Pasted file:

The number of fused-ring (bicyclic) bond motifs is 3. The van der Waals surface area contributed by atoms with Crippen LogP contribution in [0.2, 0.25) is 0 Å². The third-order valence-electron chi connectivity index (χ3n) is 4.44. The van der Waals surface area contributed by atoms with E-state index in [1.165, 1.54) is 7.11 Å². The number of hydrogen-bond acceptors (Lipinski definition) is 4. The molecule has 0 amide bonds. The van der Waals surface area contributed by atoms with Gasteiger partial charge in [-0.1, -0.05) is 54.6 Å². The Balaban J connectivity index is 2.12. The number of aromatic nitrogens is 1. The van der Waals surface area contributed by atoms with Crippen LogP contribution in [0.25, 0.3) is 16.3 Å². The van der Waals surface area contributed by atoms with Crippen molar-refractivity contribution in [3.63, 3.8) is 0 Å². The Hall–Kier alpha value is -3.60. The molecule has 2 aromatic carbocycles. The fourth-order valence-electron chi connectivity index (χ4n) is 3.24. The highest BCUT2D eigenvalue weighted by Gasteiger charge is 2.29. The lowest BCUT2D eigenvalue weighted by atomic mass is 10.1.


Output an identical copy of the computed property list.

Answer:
The number of fused-ring (bicyclic) bond motifs is 3. The van der Waals surface area contributed by atoms with Crippen LogP contribution in [0.2, 0.25) is 0 Å². The third-order valence-electron chi connectivity index (χ3n) is 4.44. The van der Waals surface area contributed by atoms with E-state index in [1.165, 1.54) is 7.11 Å². The number of hydrogen-bond acceptors (Lipinski definition) is 4. The molecule has 0 amide bonds. The van der Waals surface area contributed by atoms with Gasteiger partial charge in [-0.1, -0.05) is 54.6 Å². The Balaban J connectivity index is 2.12. The number of aromatic nitrogens is 1. The van der Waals surface area contributed by atoms with Crippen LogP contribution in [0.25, 0.3) is 16.3 Å². The van der Waals surface area contributed by atoms with Crippen molar-refractivity contribution in [3.63, 3.8) is 0 Å². The Hall–Kier alpha value is -3.60. The molecule has 2 aromatic carbocycles. The fourth-order valence-electron chi connectivity index (χ4n) is 3.24. The highest BCUT2D eigenvalue weighted by Gasteiger charge is 2.29. The lowest BCUT2D eigenvalue weighted by atomic mass is 10.1.